After a year at site, I’m moderately competent in Kazakh (which is still a medium-difficult language to learn), but attempting to speak Mongolian produces an extremely weird Mongol-Kazakh garble which only Kazakh people can understand.
What about the food?
Important elements of the Mongolian diet, highest portion to lowest: grain products (steamed/fried dough, rice, bread, pastries); red meat (beef, mutton, goat, the fat and innards thereof; horse in the winter/among Kazakhs); dairy products (milk, yogurt, dried curd; cream and cheese among Kazakhs); sugar (candy, cakes, and cookies); and root vegetables (carrots, onions, potatoes).
Coming from a nomadic herding culture, the bulk of the Mongolian diet is based in livestock — meat and dairy. This means the food is very rich and tasty, but there’s not a lot of nutritional variety. Given that the summer is very short and the land very dry, agricultural options are limited; for most of the year, fruits and veggies are imported.
You can read a bit more about my experience with Mongolian food here.
I am aware of the risk. I took it into account when I chose to apply. I can only ask that you trust I’m not as naive as I look. 🙂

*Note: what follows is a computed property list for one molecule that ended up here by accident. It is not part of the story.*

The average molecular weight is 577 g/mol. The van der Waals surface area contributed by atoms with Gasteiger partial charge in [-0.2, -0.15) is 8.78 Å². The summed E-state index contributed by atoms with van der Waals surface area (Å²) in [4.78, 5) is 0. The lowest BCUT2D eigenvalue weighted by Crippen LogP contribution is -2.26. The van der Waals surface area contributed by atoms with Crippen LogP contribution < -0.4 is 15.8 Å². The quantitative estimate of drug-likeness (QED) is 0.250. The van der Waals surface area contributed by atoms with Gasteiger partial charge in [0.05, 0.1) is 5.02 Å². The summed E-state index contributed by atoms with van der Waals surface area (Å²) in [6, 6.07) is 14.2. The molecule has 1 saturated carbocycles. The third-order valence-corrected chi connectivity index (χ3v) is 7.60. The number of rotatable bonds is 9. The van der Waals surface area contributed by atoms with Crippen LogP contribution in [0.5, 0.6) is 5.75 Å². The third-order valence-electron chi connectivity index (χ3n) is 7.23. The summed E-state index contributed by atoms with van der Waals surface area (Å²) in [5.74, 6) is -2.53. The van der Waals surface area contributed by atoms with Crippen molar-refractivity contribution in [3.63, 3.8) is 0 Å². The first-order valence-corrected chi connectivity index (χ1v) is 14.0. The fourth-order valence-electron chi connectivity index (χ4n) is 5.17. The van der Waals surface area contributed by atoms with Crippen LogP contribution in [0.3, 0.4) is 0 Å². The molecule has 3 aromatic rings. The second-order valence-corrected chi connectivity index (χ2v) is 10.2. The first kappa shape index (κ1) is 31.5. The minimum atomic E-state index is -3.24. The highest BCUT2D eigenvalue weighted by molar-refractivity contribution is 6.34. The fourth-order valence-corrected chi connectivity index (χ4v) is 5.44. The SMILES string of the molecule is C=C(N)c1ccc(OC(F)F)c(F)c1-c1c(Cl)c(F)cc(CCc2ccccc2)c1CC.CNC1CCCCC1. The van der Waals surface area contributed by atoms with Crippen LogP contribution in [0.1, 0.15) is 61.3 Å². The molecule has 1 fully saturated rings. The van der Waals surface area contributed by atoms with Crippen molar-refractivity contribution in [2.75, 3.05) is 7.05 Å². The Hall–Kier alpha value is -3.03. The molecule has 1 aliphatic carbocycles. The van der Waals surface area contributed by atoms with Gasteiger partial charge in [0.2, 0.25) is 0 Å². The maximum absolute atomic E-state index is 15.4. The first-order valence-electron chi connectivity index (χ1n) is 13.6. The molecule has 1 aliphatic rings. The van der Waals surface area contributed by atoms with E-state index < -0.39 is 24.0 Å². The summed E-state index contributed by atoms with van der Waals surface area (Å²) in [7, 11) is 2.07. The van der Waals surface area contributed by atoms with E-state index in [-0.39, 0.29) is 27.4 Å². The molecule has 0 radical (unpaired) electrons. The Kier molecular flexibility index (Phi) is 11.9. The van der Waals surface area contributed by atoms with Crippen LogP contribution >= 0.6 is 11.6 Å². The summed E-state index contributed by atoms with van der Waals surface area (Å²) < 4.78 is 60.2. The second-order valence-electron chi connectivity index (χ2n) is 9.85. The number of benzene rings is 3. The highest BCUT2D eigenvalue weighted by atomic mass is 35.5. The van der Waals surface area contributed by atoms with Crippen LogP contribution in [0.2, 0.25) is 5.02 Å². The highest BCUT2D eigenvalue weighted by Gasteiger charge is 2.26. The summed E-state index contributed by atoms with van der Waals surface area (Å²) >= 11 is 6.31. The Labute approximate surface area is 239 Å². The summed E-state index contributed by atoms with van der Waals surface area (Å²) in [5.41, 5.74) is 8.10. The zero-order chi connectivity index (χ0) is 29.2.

How can I keep in touch with you?
This blog is probably your best bet for regular updates. I’m on Facebook (but it is a semi-private space and I only accept friend requests from people I know) and also on Twitter. If you know me personally and want to be penpals, shoot me an email (reneenmelton at gmail dot com) with a contact point — email or physical address. Questions or comments related to this website can be sent to the same address.
*My experience of Mongolia’s economy and politics has been through a language barrier, in the context of a non-political professional sphere (education) that is nonetheless heavily impacted by the government. In addition, I’m technically a U.S. government employee. As such, I’ll refrain from sharing my personal experience/opinions about Mongolia as a political-economic entity.